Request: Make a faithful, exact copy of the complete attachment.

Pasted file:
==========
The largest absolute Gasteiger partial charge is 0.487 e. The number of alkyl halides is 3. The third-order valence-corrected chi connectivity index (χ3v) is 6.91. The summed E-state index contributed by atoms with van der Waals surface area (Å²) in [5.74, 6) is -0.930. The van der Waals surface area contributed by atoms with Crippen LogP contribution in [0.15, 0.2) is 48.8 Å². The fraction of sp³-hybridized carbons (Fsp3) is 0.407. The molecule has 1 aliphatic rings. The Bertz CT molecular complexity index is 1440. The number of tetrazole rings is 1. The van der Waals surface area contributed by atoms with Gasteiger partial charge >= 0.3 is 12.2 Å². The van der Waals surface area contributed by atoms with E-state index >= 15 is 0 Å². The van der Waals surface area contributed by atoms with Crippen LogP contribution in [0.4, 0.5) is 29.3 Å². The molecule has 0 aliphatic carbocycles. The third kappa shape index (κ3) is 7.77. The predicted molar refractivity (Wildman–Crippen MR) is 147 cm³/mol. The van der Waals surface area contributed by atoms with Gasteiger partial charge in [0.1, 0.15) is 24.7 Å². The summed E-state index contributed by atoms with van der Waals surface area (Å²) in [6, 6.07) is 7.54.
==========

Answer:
The largest absolute Gasteiger partial charge is 0.487 e. The number of alkyl halides is 3. The third-order valence-corrected chi connectivity index (χ3v) is 6.91. The summed E-state index contributed by atoms with van der Waals surface area (Å²) in [5.74, 6) is -0.930. The van der Waals surface area contributed by atoms with Crippen LogP contribution in [0.15, 0.2) is 48.8 Å². The fraction of sp³-hybridized carbons (Fsp3) is 0.407. The molecule has 1 aliphatic rings. The Bertz CT molecular complexity index is 1440. The number of tetrazole rings is 1. The van der Waals surface area contributed by atoms with Gasteiger partial charge >= 0.3 is 12.2 Å². The van der Waals surface area contributed by atoms with E-state index >= 15 is 0 Å². The van der Waals surface area contributed by atoms with Crippen LogP contribution in [0.4, 0.5) is 29.3 Å². The molecule has 0 aliphatic carbocycles. The third kappa shape index (κ3) is 7.77. The predicted molar refractivity (Wildman–Crippen MR) is 147 cm³/mol. The van der Waals surface area contributed by atoms with Gasteiger partial charge in [0.1, 0.15) is 24.7 Å². The summed E-state index contributed by atoms with van der Waals surface area (Å²) in [6, 6.07) is 7.54.